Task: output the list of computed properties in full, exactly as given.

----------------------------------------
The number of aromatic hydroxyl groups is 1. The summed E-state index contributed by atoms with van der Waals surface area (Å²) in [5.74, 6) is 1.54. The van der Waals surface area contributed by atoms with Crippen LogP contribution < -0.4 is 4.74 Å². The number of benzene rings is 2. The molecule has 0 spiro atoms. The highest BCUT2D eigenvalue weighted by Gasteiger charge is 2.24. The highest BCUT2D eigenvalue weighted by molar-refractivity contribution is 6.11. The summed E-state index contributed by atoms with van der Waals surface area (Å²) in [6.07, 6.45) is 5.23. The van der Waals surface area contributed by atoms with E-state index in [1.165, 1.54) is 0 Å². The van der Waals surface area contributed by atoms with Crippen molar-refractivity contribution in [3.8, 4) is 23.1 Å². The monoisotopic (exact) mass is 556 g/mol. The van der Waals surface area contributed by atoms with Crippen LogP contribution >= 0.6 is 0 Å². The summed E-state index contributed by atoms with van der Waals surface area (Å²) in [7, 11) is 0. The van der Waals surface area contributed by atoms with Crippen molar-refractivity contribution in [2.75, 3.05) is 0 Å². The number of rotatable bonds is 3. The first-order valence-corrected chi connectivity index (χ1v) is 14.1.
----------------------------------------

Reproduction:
The number of aromatic hydroxyl groups is 1. The summed E-state index contributed by atoms with van der Waals surface area (Å²) in [5.74, 6) is 1.54. The van der Waals surface area contributed by atoms with Crippen LogP contribution < -0.4 is 4.74 Å². The number of benzene rings is 2. The molecule has 0 spiro atoms. The highest BCUT2D eigenvalue weighted by Gasteiger charge is 2.24. The highest BCUT2D eigenvalue weighted by molar-refractivity contribution is 6.11. The summed E-state index contributed by atoms with van der Waals surface area (Å²) in [6.07, 6.45) is 5.23. The van der Waals surface area contributed by atoms with E-state index in [1.165, 1.54) is 0 Å². The van der Waals surface area contributed by atoms with Crippen molar-refractivity contribution in [3.8, 4) is 23.1 Å². The monoisotopic (exact) mass is 556 g/mol. The van der Waals surface area contributed by atoms with Crippen LogP contribution >= 0.6 is 0 Å². The summed E-state index contributed by atoms with van der Waals surface area (Å²) in [7, 11) is 0. The van der Waals surface area contributed by atoms with Crippen molar-refractivity contribution in [2.75, 3.05) is 0 Å². The number of rotatable bonds is 3. The first-order valence-corrected chi connectivity index (χ1v) is 14.1.